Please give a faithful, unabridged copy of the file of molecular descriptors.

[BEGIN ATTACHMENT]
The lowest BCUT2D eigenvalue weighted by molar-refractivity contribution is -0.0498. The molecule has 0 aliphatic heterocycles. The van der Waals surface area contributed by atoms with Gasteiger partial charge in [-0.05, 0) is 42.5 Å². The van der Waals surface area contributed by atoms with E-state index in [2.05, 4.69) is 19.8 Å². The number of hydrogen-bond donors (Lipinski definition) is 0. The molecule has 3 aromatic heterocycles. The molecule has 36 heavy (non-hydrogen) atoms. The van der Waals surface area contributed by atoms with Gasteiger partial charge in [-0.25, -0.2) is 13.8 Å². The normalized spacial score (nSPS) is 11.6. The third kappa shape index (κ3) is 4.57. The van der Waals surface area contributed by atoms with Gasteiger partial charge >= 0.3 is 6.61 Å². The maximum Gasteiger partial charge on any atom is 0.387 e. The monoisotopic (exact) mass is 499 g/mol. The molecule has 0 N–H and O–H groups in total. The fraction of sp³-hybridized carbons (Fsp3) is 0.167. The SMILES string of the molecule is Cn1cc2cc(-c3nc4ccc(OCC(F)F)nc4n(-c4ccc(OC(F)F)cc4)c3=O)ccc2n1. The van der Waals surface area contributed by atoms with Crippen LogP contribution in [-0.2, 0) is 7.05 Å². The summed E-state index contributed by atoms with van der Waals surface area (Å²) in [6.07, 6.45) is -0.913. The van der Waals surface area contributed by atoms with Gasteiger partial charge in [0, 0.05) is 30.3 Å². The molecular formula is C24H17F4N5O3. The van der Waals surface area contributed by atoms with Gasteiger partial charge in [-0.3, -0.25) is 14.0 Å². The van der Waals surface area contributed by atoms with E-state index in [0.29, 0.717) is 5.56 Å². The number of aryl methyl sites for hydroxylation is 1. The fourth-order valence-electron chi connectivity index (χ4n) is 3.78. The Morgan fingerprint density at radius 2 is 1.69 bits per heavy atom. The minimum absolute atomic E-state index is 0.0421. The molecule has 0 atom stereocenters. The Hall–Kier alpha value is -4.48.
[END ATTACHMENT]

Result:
The lowest BCUT2D eigenvalue weighted by molar-refractivity contribution is -0.0498. The molecule has 0 aliphatic heterocycles. The van der Waals surface area contributed by atoms with Gasteiger partial charge in [-0.05, 0) is 42.5 Å². The van der Waals surface area contributed by atoms with E-state index in [2.05, 4.69) is 19.8 Å². The number of hydrogen-bond donors (Lipinski definition) is 0. The molecule has 3 aromatic heterocycles. The molecule has 36 heavy (non-hydrogen) atoms. The van der Waals surface area contributed by atoms with Gasteiger partial charge in [-0.25, -0.2) is 13.8 Å². The normalized spacial score (nSPS) is 11.6. The third kappa shape index (κ3) is 4.57. The van der Waals surface area contributed by atoms with Gasteiger partial charge >= 0.3 is 6.61 Å². The maximum Gasteiger partial charge on any atom is 0.387 e. The monoisotopic (exact) mass is 499 g/mol. The molecule has 0 N–H and O–H groups in total. The fraction of sp³-hybridized carbons (Fsp3) is 0.167. The SMILES string of the molecule is Cn1cc2cc(-c3nc4ccc(OCC(F)F)nc4n(-c4ccc(OC(F)F)cc4)c3=O)ccc2n1. The van der Waals surface area contributed by atoms with Crippen LogP contribution in [-0.2, 0) is 7.05 Å². The summed E-state index contributed by atoms with van der Waals surface area (Å²) in [6.07, 6.45) is -0.913. The van der Waals surface area contributed by atoms with Gasteiger partial charge in [0, 0.05) is 30.3 Å². The molecular formula is C24H17F4N5O3. The van der Waals surface area contributed by atoms with Gasteiger partial charge in [-0.3, -0.25) is 14.0 Å². The van der Waals surface area contributed by atoms with E-state index in [0.29, 0.717) is 5.56 Å². The number of aryl methyl sites for hydroxylation is 1. The fourth-order valence-electron chi connectivity index (χ4n) is 3.78. The Morgan fingerprint density at radius 2 is 1.69 bits per heavy atom. The minimum absolute atomic E-state index is 0.0421. The molecule has 0 atom stereocenters. The Hall–Kier alpha value is -4.48.